Background/aims: Bacterial overgrowth of the small intestine commonly occurs in association with hypochlorhydria caused by atrophic gastritis or during treatment with omeprazole. The purpose of this study was to determine the clinical significance of bacterial overgrowth on small intestinal absorption and permeability and to evaluate the reliability of noninvasive breath tests to detect bacterial overgrowth in subjects with hypochlorhydria.
Methods: Seventeen healthy, elderly subjects with atrophic gastritis or omeprazole treatment (40 mg/day) and documented bacterial overgrowth were studied.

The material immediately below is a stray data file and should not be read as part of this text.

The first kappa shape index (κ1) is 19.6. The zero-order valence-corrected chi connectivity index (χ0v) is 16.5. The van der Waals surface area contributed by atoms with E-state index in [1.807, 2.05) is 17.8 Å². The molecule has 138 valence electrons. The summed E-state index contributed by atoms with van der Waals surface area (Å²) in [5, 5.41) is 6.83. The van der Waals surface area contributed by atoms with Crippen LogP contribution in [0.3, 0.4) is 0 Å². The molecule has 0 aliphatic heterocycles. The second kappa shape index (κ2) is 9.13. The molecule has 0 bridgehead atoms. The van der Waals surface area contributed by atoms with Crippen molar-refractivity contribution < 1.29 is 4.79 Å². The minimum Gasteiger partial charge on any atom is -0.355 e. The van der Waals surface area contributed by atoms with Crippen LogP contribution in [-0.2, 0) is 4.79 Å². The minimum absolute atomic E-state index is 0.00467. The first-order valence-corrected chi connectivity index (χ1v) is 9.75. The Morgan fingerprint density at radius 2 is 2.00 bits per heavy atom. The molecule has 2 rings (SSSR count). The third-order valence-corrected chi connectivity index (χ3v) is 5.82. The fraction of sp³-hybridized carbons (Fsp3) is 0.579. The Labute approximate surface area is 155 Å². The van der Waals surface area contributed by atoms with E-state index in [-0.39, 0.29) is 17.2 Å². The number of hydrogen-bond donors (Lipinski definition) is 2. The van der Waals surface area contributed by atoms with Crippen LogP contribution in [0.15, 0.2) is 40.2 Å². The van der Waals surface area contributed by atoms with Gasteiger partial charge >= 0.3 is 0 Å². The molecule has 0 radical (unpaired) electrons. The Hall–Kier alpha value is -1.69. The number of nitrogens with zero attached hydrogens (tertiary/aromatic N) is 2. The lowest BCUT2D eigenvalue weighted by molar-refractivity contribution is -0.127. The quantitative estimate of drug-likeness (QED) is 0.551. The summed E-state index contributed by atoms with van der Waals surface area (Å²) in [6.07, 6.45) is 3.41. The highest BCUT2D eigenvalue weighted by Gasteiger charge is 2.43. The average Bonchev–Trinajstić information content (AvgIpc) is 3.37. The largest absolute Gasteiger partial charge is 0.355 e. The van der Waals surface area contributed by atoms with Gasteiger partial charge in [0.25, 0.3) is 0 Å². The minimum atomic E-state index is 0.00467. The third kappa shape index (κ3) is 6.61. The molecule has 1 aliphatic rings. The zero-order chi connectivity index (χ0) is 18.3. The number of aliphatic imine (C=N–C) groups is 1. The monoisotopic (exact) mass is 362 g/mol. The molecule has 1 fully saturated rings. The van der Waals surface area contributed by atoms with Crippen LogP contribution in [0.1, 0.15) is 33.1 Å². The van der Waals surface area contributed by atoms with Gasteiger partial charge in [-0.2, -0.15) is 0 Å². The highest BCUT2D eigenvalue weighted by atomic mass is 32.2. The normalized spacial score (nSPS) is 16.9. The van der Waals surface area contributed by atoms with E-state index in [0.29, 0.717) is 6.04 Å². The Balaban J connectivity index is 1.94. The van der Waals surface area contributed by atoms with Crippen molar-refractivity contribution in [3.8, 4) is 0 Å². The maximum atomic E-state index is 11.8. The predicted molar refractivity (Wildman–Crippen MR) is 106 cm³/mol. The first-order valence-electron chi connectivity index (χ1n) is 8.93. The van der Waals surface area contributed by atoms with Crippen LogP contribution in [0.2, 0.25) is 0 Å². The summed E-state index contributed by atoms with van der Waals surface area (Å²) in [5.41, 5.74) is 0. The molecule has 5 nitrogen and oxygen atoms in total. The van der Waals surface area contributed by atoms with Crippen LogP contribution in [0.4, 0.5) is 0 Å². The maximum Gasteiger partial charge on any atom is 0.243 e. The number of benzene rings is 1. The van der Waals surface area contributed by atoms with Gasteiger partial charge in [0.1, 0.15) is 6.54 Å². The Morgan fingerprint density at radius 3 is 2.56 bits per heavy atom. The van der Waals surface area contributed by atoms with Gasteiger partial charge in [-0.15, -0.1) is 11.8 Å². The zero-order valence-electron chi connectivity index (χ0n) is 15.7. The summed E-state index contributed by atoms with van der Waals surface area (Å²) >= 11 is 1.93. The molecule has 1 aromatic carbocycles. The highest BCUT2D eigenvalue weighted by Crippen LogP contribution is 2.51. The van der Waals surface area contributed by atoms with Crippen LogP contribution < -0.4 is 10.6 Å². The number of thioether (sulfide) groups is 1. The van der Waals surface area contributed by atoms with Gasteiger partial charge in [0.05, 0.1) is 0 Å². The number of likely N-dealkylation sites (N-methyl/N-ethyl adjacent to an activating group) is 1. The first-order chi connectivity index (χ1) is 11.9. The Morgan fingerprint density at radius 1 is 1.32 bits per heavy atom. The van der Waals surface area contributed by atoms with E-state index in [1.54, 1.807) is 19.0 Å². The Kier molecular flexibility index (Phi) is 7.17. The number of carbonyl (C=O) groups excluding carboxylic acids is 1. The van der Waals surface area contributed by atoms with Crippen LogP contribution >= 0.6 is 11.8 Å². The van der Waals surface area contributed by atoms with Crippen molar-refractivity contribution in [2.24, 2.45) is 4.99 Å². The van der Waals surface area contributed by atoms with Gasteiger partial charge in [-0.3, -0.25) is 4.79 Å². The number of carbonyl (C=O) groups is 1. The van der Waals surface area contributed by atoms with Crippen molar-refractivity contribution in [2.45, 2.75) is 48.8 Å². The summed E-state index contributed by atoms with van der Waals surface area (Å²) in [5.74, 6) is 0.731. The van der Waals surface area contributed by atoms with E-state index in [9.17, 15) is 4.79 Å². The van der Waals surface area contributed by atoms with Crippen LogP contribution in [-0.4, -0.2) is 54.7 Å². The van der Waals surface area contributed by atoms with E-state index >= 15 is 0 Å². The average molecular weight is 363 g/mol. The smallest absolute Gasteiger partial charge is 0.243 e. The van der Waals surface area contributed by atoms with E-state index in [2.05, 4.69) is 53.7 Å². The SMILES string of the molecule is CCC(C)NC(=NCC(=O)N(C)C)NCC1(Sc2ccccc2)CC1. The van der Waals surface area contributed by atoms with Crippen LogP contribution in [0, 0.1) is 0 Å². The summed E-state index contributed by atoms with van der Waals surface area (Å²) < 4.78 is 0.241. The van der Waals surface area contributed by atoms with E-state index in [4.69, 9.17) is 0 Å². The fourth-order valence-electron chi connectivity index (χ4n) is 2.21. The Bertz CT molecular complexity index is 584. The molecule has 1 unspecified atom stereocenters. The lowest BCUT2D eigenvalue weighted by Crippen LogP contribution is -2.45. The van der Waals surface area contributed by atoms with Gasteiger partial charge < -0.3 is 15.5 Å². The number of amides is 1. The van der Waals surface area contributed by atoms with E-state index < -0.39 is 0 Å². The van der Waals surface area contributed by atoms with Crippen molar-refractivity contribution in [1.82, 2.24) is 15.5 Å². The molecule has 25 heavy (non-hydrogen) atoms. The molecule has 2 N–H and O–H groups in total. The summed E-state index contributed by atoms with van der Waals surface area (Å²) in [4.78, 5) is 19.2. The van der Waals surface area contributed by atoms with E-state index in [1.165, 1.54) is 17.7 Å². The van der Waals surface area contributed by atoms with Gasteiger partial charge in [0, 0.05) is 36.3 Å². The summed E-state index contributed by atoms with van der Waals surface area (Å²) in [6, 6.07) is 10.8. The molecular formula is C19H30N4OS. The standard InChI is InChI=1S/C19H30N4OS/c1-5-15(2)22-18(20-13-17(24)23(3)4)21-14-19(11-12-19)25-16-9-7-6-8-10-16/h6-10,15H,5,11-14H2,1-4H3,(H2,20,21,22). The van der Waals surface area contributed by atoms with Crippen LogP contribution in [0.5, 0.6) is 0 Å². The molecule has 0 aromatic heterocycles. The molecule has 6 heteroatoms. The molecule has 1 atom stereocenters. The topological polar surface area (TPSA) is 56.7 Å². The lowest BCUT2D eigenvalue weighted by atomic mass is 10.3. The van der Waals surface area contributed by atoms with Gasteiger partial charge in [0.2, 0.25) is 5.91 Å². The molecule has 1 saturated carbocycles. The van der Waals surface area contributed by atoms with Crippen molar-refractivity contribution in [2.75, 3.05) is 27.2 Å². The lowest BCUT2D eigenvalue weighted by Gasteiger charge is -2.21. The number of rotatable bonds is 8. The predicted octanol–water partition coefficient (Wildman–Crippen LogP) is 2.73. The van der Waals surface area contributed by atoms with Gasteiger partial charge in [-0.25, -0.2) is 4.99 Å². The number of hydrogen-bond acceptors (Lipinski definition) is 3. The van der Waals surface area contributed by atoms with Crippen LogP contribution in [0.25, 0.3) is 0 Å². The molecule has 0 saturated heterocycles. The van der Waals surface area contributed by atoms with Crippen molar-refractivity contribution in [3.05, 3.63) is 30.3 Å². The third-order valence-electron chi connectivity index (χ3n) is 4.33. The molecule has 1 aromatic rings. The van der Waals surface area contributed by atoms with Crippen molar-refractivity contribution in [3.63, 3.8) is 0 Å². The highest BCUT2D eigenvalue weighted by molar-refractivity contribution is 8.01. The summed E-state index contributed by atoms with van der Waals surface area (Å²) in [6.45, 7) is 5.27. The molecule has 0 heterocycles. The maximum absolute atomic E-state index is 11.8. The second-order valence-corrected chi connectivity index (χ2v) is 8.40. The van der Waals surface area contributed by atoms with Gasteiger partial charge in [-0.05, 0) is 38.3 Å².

Results: There was no evidence of fat malabsorption (72-hour fecal fat) or clinically significant carbohydrate malabsorption (25 g D-xylose and fecal pH) in any subject. The ratio of lactulose to mannitol excreted was normal in both atrophic gastritis and omeprazole-treated groups. Three subjects in each group had abnormally high alpha 1-antitrypsin clearances. Lactulose (10 g) and glucose (80 g) hydrogen breath tests were only abnormal in 1 out of 17 subjects, whereas the 1 g [14C]D-xylose test was abnormal in 6 out of 17 subjects.
Conclusions: Bacterial overgrowth caused by atrophic gastritis or omeprazole treatment is typically not associated with clinically significant fat or carbohydrate malabsorption. Noninvasive breath tests for bacterial overgrowth are not reliable in subjects with hypochlorhydria.